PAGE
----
One of the most prominent issues experienced with boilers is the formation of calcium carbonate scale on boiler tubes due to improper calcium levels within the feedwater system supplying the boiler. If left untreated, this scale — even if only a couple millimeters thick — can cause uneven heating and increased operational costs and potentially result in premature boiler failure. Often, improper calcium levels occur when a feedwater softener is not functioning properly, but what if calcium issues are observed on a system with a properly working softener?
After working with its water treatment vendor for three years, a Southern U.S. pharmaceutical plant found all three of its on-site boilers scaled. The plant leaned on the current vendor’s abilities to identify and diagnose the issues. Based on the monthly water analysis reports, the plant’s treatment program seemed to be operating satisfactorily. Therefore, plant engineers were understandably confused and frustrated after an open boiler inspection revealed extensive scale formation in all three boilers. The boiler scale and a low return rate were causing increased fuel and operational costs, causing the plant to seek a second opinion.
A U.S. Water representative conducted a plant survey in an attempt to uncover the boiler system issue. At first glance, everything looked relatively normal. Surface blowdown controllers located on all three boiler systems had setpoints within range to run efficiently, and the water treatment vendor at the time was using a solid phosphate/caustic/amine/sulfite chemical program. After reviewing the gauges and sensors on the deaerator and feedwater equipment, the representative inspected the deaerator tank and discovered the water temperature was at 170oF, and the pressure was 5 psi. Deaerator tanks are meant to operate within 3°F of saturation to mechanically reduce dissolved oxygen as low as possible. At 5 psi, the boiling point of water is increased to 227°F, so one would expect to see at least 220°F. Plant engineers had mentioned they had noticed a steady decline in the temperature over the last year.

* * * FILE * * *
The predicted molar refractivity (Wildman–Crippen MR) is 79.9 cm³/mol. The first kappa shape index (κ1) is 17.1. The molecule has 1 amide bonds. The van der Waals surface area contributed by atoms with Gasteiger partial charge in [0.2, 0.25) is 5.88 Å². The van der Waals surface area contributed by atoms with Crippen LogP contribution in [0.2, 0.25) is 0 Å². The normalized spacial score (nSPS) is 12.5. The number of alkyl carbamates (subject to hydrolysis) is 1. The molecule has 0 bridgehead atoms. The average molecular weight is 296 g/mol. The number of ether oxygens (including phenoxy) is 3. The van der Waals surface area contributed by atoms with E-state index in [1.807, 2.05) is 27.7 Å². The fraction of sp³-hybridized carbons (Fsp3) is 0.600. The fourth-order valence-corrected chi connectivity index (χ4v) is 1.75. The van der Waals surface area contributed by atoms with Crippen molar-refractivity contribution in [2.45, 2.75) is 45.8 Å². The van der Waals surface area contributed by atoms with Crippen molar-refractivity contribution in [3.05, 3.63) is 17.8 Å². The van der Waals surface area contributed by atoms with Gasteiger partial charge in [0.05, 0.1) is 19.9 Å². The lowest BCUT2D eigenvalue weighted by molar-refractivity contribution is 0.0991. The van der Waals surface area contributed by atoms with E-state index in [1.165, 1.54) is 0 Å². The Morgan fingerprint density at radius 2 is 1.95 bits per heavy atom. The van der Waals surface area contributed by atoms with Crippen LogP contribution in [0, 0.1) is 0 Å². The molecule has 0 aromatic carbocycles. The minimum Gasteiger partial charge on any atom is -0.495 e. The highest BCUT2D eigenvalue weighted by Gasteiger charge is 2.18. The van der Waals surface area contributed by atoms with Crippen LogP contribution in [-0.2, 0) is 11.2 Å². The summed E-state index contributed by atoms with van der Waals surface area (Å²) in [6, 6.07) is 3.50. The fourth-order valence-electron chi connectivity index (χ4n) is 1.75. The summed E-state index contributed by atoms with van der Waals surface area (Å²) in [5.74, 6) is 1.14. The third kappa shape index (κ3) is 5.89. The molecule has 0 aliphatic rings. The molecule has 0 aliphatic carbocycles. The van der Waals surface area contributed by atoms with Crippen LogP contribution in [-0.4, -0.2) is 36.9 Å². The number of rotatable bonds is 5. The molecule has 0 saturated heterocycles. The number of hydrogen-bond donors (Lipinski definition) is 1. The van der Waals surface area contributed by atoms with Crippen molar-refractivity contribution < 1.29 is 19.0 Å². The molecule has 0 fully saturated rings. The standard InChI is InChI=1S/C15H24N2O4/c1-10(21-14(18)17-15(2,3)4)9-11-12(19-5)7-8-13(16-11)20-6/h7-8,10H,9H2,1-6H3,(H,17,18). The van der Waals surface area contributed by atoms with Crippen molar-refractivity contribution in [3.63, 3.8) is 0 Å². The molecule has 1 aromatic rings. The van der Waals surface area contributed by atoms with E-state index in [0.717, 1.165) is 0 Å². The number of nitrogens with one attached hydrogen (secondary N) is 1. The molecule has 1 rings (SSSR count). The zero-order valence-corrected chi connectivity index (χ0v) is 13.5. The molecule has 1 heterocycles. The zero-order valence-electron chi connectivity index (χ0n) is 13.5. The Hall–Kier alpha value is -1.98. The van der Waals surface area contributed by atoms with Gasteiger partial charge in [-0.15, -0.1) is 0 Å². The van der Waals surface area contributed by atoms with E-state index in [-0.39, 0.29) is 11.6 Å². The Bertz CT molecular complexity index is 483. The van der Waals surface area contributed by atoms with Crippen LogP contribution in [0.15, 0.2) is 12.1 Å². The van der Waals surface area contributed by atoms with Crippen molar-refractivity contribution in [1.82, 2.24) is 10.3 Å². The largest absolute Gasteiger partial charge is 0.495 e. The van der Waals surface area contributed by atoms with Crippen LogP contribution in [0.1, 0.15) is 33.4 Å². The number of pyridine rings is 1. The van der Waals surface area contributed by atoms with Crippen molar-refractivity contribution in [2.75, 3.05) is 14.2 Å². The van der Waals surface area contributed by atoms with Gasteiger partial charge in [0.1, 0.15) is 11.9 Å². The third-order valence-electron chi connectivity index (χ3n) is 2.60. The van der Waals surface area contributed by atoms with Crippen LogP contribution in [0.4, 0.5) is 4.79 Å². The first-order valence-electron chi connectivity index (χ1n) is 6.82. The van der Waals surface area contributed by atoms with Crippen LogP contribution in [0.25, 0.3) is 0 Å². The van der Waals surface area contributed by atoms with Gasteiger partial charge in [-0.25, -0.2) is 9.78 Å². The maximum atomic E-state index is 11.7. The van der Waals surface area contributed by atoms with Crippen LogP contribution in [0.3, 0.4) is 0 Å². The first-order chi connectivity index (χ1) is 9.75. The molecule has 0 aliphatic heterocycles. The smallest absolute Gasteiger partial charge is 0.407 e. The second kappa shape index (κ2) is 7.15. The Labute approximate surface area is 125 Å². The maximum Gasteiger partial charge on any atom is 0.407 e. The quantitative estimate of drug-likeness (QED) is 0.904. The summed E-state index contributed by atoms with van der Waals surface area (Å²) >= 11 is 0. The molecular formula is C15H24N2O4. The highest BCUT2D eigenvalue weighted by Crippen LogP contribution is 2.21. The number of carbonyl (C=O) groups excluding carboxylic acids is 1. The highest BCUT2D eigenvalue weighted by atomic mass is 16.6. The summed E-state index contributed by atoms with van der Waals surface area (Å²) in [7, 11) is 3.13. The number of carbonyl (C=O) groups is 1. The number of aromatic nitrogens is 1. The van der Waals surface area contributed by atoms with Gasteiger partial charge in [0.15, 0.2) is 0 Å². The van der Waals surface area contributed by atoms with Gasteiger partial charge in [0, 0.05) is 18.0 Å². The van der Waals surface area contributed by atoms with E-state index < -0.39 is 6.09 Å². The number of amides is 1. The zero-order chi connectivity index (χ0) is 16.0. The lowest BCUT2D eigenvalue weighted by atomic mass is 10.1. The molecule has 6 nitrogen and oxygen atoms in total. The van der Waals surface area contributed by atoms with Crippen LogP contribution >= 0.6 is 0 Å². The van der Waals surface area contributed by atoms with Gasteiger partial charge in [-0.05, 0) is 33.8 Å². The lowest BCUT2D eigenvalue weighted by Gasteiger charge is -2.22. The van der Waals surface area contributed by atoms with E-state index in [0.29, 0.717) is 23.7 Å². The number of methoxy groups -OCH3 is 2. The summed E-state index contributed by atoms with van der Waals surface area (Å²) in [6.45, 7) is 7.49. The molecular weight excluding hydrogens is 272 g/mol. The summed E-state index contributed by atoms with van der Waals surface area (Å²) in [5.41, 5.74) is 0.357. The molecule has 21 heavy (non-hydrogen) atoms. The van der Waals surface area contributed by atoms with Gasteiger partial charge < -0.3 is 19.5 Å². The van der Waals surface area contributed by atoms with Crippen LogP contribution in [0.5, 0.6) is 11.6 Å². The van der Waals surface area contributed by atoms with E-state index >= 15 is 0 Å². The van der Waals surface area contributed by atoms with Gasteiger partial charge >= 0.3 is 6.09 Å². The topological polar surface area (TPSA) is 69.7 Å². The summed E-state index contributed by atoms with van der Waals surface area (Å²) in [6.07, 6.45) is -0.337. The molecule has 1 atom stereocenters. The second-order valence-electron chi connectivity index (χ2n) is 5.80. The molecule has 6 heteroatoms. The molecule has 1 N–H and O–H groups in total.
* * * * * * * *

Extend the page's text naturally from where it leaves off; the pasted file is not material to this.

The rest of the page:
Troubleshooting feedwater softener system
It is common on newer softener systems to see lower calcium levels in the feedwater downstream of the softener due to improper regeneration settings during setup. On older units, it may be due to a loss of resin capacity. Keeping in mind the formula for feedwater (makeup+condensate return), this system did not fall into one of those categories. Starting with the basic foundations of proper system operation, the representative used a process of elimination to identify the root cause of the issue. The feedwater softener operation was verified with conductivity and hardness testing and was performing as designed with no hardness present and conductivity of 238 microSiemens per cubic centimeter (µS/cm3). The representative moved to the condensate tank located at the farthest point on the steam system from the deaerator and ran the same two tests that were performed on the water softeners and deaerators.